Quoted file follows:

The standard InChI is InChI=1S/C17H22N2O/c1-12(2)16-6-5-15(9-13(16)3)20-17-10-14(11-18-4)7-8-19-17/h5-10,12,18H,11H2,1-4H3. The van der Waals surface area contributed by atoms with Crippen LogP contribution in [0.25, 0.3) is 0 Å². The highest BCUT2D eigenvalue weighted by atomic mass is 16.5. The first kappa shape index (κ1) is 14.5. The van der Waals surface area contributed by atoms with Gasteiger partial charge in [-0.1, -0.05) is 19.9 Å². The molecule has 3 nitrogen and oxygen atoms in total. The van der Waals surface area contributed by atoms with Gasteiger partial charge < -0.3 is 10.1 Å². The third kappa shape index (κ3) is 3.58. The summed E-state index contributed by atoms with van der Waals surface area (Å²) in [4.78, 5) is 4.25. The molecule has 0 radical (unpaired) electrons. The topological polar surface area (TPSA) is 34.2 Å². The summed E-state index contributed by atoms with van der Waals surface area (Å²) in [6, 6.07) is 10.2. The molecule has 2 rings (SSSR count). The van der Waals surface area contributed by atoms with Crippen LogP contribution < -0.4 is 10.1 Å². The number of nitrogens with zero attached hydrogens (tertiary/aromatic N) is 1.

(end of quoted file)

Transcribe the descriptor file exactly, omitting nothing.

The standard InChI is InChI=1S/C17H22N2O/c1-12(2)16-6-5-15(9-13(16)3)20-17-10-14(11-18-4)7-8-19-17/h5-10,12,18H,11H2,1-4H3. The van der Waals surface area contributed by atoms with Crippen LogP contribution in [0.25, 0.3) is 0 Å². The highest BCUT2D eigenvalue weighted by atomic mass is 16.5. The first kappa shape index (κ1) is 14.5. The van der Waals surface area contributed by atoms with Gasteiger partial charge in [-0.1, -0.05) is 19.9 Å². The molecule has 3 nitrogen and oxygen atoms in total. The van der Waals surface area contributed by atoms with Gasteiger partial charge < -0.3 is 10.1 Å². The third kappa shape index (κ3) is 3.58. The summed E-state index contributed by atoms with van der Waals surface area (Å²) in [4.78, 5) is 4.25. The molecule has 0 radical (unpaired) electrons. The topological polar surface area (TPSA) is 34.2 Å². The summed E-state index contributed by atoms with van der Waals surface area (Å²) in [6, 6.07) is 10.2. The molecule has 2 rings (SSSR count). The van der Waals surface area contributed by atoms with Crippen LogP contribution < -0.4 is 10.1 Å². The number of nitrogens with zero attached hydrogens (tertiary/aromatic N) is 1.